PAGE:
John Lewis versus Sainsburys – battle of the Christmas advert 2015!

I remember last year well. My belly was swollen with child, my Boy was not yet 3 and, therefore, still rather sweet than otherwise, Christmas music was playing on every speaker and the John Lewis Christmas advert with the penguin was on repeat on my laptop for The Boy’s amusement.  Not so this year. We’ve watched the ‘Man in the Moon’ just twice and then he completely lost interest and hasn’t mentioned it since.  Yesterday we were notified of the new Sainsbury’s ad and, oh dear John Lewis, you’ve lost your crown. Mog the cat in all her CGI glory, thankfully resurrected for Christmas 2015 – walking tree and all.

It’s only 10.30am but we’ve probably seen it five or six times this morning already and the only reason we’re not still watching the damn thing is because I wrestled my laptop back off The Boy in order to write this post!

In my humble opinion JL is flogging a bit of a dead horse. OK, so it’s a girl this year, not a boy, and it’s a Man on the Moon, not a penguin, but there’s still a child with an imaginary friend, a saccharine Ellie Goulding-style cover version of a golden oldie, a touching sentimental act and lots of Christmas sparkle. I have no issue with sparkle (I’m not a Grinch or anything) but I felt like this year’s ad was just a tired remake of the 2014 one, with some rather clunky product placement to boot (check out the scene with the scooter) whereas the Sainsbury’s ad was something completely new and different – from John Lewis and from their own, rather excellent, 2014 offering.

I’ve embedded all four of the adverts below so you can compare and contrast for yourself, but I think you’ll agree the Mog one has something special about it in the same way Monty the penguin did last year. Plus, yaknow, it gets The Boy’s seal of approval. Think the penguin still wins overall, though – I just had to view all the vids to get the embed code and I was made to watch Monty the Penguin twice more before I could finish. So Sainsburys may have won this year, but JL win over the last two. Can’t say fairer than that. But next year, John Lewis – you’re going to have to bring it.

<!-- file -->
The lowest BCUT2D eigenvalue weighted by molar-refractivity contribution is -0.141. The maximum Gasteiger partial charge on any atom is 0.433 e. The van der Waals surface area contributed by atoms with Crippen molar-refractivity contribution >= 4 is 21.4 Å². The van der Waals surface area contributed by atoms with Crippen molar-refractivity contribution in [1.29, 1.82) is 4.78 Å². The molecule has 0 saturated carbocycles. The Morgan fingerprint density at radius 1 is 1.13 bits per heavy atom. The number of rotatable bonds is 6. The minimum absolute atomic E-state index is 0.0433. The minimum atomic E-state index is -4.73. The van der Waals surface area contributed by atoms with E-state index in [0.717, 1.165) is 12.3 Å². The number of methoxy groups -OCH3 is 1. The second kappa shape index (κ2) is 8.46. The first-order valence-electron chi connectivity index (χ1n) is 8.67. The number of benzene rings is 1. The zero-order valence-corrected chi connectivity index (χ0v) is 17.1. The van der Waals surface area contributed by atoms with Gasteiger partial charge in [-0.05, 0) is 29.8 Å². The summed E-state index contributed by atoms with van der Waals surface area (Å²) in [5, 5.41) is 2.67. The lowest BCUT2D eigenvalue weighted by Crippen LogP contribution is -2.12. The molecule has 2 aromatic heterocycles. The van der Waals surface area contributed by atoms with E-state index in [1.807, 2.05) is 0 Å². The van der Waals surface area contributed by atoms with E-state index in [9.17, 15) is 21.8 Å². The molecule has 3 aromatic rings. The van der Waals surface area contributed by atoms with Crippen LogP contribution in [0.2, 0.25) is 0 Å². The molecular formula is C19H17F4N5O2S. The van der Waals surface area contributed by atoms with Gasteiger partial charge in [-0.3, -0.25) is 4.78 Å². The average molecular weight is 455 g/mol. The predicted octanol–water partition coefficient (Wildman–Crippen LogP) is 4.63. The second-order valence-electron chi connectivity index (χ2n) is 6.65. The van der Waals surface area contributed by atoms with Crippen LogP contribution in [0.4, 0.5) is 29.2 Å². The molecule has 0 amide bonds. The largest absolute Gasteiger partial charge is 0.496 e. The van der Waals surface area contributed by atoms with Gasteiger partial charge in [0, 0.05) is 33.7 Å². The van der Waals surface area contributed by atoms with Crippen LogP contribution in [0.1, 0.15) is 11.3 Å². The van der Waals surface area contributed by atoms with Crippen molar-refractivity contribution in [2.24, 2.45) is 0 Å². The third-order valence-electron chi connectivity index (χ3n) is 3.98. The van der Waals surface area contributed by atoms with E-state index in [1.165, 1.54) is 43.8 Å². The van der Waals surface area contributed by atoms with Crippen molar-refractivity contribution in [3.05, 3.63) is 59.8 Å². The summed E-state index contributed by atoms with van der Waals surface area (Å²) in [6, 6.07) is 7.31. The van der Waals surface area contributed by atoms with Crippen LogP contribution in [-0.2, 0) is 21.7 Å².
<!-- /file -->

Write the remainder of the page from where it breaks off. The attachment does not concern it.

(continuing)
Monty the Penguin – still our favourite. What do you think?


Extended breastfeeding – or just breastfeeding?

Thanks for hopping over from Renegade Feminist and welcome to my post for the Keep Britain Breastfeeding Scavenger Hunt Day 5 Extended Breastfeeding we have over £700 worth of breastfeeding and baby goodies up for grabs including prizes from More4Mums providing a set of ‘Hot Milk’ Lingerie, a signed hardback limited edition copy of Milky Moments and a £30 voucher from Milk Chic  Full details of the Grand Prize can be found here and all entries to be completed via the Rafflecopter at the bottom of this post.

I dislike the term extended breastfeeding.  I, and many of my lentil-weaving hippyish friends, prefer to call it natural term breastfeeding, but only other lentil-weaving, hippyish people know what that means so I’m forced to use extended breastfeeding, because, in our modern-day 6-months-of-boob culture, anything past six months is seen as extended.  Just in case you’re still in the dark, though, allow me to enlighten you: extended breastfeeding is feeding your baby from the milk in your breast until an age where your family (either blood-related or in-laws) start openly asking you when you’re going to stop.  Naturally this is different for every family.extended breastfeeding

Yes, that’s right. In this age of tits on every billboard, buy a daily newspeper to admire some cleavage, décolletage being the selling point of every brand imaginable – whether relevant or not – it’s the sight of a mother feeding a child who (to quote a relative who should know better) “is old enough to ask for it” that really gets everybody clutching their pearls in abject horror.